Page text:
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Wednesday 26 July 2017
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Phase III results of mepolizumab in severe COPD

GlaxoSmithKline has announced preliminary results of two pivotal Phase III studies evaluating the efficacy and safety of mepolizumab, an IL-5 antagonist monoclonal antibody, as an investigational add on treatment for adults who have chronic obstructive pulmonary disease (COPD) with an eosinophilic phenotype.


The primary objective of the 52-week treatment studies was to investigate whether reducing eosinophils (a type of white blood cell) with subcutaneous mepolizumab 100mg and 300mg would decrease the frequency of moderate and severe exacerbations in COPD patients at high risk of exacerbations despite use of optimal standard of care therapy.
 

  • Study 117106 (METREX) randomised 836 patients to mepolizumab 100mg or placebo across two groups according to blood eosinophil count. In the group with higher eosinophils, there was a statistically significant reduction in the frequency of moderate and severe exacerbations for mepolizumab 100mg compared to placebo (18%, p=0.036 after multiplicity adjustment).
  • Study 117113 (METREO) randomised 674 patients to mepolizumab 100mg, mepolizumab 300mg or placebo. A reduction in the frequency of moderate and severe exacerbations for mepolizumab compared to placebo was seen which was not statistically significant (20% for 100mg, p=0.068; 14% for 300mg, p=0.140 after multiplicity adjustment).


Steve Yancey, Vice President and Medicine Development Lead for mepolizumab, GSK said:  “We embarked on these two studies in our pursuit to help COPD patients with an eosinophilic phenotype who still exacerbate despite optimal use of medicines available today.  We believe the reduction in moderate and severe exacerbations observed are of clinical relevance given the need for a new treatment approach in these difficult to treat patients. We will review the full data when available to determine our next steps.”
 

Full results will be submitted for presentation at an upcoming scientific congress and for publication in a peer-reviewed journal.
 

No safety concerns were identified on review of headline data from these studies. The proportion of patients experiencing adverse events and serious adverse events while receiving treatment was similar for mepolizumab and placebo. In the METREX study, the frequency of adverse events was 81% in the placebo group and 79% in the mepolizumab 100mg group and the frequency of serious adverse events was 28% in the placebo group and 25% in the mepolizumab 100mg group. In the METREO study, the frequency of adverse events was 81% in the placebo group, 83% in the mepolizumab 100mg group and 85% in the mepolizumab 300mg group and the frequency of serious adverse events was 26% in the placebo group, 23% in the mepolizumab 100mg group and 24% in the mepolizumab 300mg group.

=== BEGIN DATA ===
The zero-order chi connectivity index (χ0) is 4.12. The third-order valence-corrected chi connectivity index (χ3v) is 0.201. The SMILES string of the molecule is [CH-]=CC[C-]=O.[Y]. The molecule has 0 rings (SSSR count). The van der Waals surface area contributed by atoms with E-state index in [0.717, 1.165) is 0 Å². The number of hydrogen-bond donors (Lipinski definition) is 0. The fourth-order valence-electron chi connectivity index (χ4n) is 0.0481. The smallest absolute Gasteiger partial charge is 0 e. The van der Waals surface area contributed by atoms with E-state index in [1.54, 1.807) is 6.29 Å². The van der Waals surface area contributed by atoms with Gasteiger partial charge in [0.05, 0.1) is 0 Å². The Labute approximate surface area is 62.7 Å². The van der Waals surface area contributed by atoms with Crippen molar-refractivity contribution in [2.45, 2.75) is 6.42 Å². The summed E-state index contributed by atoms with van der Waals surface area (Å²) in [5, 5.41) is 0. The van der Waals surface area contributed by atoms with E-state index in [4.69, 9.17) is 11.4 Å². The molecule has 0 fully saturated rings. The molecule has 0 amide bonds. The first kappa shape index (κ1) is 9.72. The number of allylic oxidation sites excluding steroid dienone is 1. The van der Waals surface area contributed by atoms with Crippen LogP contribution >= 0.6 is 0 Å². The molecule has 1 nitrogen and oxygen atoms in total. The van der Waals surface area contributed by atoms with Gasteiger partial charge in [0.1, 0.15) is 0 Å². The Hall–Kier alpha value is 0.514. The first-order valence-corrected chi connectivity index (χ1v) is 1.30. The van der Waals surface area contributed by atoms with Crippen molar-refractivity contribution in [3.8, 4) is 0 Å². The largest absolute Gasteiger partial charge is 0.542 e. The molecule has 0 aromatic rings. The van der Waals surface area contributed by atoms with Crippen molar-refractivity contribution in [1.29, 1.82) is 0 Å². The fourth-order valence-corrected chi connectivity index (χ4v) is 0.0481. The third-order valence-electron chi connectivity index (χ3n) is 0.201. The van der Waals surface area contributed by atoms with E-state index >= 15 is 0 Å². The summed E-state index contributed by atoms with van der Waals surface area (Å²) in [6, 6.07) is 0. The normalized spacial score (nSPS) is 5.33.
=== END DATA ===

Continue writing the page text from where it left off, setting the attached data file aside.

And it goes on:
Study design
The Phase III studies were multi-centre, randomised, placebo controlled, double blind, parallel group design with treatment administered by subcutaneous (SC) injection every four weeks in COPD patients at high risk of exacerbations despite the use of optimal standard of care background therapy which employed inhaled triple therapy consisting of an inhaled corticosteroid (ICS), long-acting beta agonist (LABA) and long-acting muscarinic antagonist (LAMA). The total duration of the studies was approximately 62 weeks consisting of a 1-2 week screening period, 52-week treatment period and 8-week follow-up period.
 

The METREX study (117106) evaluated mepolizumab 100mg or placebo across a range of baseline blood eosinophil counts. Patients were stratified according to i) blood eosinophil count of >150 cells/µl at study entry or >300 cells/µl within the past year (higher eosinophil group) or ii) blood eosinophil count of <150 cells/µl at study entry and no evidence of >300 cells/µl within the past year.
 

The METREO study (117113) evaluated mepolizumab 100mg, mepolizumab 300mg or placebo in patients with a blood eosinophil count of >150 cells/µl at study entry or >300 cells/µl within the past year (higher eosinophil group).
 

Moderate exacerbations were defined as those requiring treatment with systemic corticosteroids and/or antibiotics.  Severe exacerbations were those requiring hospitalisation or resulted in death.

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